Thursday, January 19, 2006

E-Julie has left the building

So, this post is going to be a bit different to the rest, cos in this one you get to watch live as E-Julie disappears into the far horizon.

Is that the sound of screeching brakes of shock and horror?! Well...

The Language Legend started out as an experiment with a particular AS English Language class, to find out whether making material available in an online format would encourage wider reading and a more independent engagement with the subject. It kinda worked pretty well, so through an email discussion forum for teachers of this course, other students/teachers were invited to check it out. As time went by, all kinds of bloggers joined in the fun, and additional ideas about interactivity and the creation of online communities were explored.

It's been a cool project, and this weekend E-Julie's alter-ego is presenting the research findings, involving this and another blog project, at the annual conference of the National Association of Teachers of English. If E-Julie's far less brash, confident, articulate alter-ego doesn't first pass out on the floor in a pathetic display of hyperventilating nervousness, she will be exploring why the Language Legend has to die.

One of the problems with an educational blog is that for it to become widely used, it needs to speak with some kind of knowledge and authority on the subject, but in so doing it becomes less the kind of mutable, interactive space for the creation of shared and contested knowledge that grassroots blogs are, and more the kind of fixed world of teacher-centred incontestable knowledge that is at the hollow heart of much educational practice. In a bizarre twist, E-Julie has ended up recreating the world she sought to help her students tunnel out of.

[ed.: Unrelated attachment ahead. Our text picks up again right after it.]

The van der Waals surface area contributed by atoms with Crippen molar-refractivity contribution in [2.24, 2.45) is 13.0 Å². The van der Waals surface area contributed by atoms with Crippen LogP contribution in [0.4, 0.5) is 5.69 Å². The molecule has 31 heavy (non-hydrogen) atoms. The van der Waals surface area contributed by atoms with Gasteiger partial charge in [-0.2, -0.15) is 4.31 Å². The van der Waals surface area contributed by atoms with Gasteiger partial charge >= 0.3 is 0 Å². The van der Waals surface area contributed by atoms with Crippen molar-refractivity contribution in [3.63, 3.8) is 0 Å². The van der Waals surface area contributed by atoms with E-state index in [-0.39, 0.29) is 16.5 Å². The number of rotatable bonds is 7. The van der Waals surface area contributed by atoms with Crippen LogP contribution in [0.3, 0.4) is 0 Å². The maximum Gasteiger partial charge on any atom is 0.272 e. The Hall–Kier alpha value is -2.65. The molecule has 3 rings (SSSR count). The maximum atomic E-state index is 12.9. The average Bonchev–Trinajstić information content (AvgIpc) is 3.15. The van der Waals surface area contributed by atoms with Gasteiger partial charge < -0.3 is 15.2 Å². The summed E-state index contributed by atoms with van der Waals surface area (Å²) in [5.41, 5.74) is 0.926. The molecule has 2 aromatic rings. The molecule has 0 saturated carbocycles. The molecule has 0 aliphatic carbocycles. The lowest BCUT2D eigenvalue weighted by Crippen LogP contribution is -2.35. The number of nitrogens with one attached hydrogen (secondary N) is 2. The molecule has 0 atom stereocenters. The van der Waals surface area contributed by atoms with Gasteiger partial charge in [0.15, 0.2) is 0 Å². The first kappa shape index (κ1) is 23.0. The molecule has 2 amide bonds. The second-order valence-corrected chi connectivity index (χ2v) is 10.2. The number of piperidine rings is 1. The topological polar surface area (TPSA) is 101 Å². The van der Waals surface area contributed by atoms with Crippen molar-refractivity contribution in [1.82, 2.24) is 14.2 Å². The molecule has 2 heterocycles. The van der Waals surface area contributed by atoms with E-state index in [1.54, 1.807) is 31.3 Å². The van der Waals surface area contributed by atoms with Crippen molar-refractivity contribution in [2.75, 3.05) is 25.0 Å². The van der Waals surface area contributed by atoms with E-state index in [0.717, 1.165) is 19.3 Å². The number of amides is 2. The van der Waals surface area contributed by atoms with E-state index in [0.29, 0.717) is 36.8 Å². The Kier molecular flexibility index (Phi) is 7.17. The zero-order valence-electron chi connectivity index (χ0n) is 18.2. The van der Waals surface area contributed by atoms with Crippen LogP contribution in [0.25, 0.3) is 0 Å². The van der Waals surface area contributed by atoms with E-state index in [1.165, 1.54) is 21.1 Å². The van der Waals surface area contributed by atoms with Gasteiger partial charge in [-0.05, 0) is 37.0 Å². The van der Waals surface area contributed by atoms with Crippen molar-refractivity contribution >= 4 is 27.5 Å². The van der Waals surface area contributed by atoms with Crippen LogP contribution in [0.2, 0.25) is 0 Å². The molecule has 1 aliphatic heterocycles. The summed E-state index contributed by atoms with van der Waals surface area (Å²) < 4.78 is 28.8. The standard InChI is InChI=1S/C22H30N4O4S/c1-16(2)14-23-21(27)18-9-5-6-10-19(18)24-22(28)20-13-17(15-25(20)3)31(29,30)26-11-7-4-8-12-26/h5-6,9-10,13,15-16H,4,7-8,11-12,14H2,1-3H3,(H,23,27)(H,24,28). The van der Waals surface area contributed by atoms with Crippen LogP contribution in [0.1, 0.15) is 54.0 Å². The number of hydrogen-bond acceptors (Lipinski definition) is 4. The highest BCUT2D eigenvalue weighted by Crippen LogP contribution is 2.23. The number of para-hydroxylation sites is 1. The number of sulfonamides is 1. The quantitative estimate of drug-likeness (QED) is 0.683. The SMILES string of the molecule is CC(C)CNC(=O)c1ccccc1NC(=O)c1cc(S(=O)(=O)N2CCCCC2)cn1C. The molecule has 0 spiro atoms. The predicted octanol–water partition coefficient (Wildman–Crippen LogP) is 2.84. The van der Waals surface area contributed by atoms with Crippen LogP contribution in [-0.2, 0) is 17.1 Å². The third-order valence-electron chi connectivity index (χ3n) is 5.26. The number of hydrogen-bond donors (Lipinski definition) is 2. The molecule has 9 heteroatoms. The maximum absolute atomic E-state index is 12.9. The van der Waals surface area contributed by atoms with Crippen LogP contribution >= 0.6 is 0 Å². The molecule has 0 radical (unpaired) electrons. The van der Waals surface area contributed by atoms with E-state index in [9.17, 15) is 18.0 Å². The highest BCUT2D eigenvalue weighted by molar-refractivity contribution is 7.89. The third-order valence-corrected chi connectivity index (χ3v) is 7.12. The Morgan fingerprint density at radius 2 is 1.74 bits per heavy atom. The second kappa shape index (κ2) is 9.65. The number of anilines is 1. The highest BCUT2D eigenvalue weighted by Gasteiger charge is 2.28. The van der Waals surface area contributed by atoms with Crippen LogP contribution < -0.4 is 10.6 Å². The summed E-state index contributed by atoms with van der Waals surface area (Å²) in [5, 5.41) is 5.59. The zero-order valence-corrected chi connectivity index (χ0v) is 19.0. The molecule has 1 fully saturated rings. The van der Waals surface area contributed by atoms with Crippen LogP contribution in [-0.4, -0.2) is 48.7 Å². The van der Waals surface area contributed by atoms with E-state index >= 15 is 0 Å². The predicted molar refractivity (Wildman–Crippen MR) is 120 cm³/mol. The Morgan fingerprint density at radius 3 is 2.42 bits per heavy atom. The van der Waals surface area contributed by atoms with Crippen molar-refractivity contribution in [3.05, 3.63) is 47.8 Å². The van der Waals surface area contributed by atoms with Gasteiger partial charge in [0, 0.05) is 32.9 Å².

So, while her serious and reclusive alter-ego continues to go to work everyday at the chalkface of education, E-Julie is taking a well-earned fictional Gap Year. No doubt she'll be back - she has that prodigal daughter kind of attitude - and who knows what adventures she will have in educational cyberspace in the future. But in the meantime, E-Julie has left the building.

Sunday, January 15, 2006


When I was at school, way back some time in the dark ages, I had a cartridge pen. This technological dinosaur was a pen with a nib fuelled by a little cartridge of ink. You could write seventeen and a half words and then you had to change the cartridge. I'm sure the manufacturers would have argued for a higher word count, but they wouldn't make any allowance for the gallon of ink seeping all over your hands/shirt/desk as you wrote.

But at the time we were told that an ink pen was better for you. I think teachers may have meant better for hand writing development, or maybe better in delaying the onset of Repetitive Strain Injury, but somehow there was always a sense that it was better for you morally and socially. I compromised with a predilection for ridiculously expensive graphic design pens.

Why this trip down memory lane? Well, because the issue of the technology of writing is explored in today's Observer, and it's interesting to see what difference developments might make to the written text of the future. Super-geeks are currently busy trying to figure out how to make a portable reading device to rival the commercial success of the iPod. The trouble they're having is that we already have a superbly efficient portable reading device. It's called a book...

Lots of e-books are already available for download onto your PC, but people haven't really gone for them in a big way because most people like the whole experience of book reading and the flexibility of the format. It requires no electricity (unless it's dark, but then I guess we have candles...) so can be done in the bath or up a mountain; many books will fit in your bag or even a large pocket; you can flick at random between the pages; you can write on them, tear bits out to write a note for the milkman on; and you can leave them on planes and trains for other people to enjoy. Bit tricky doing that if you need a grand's worth of kit.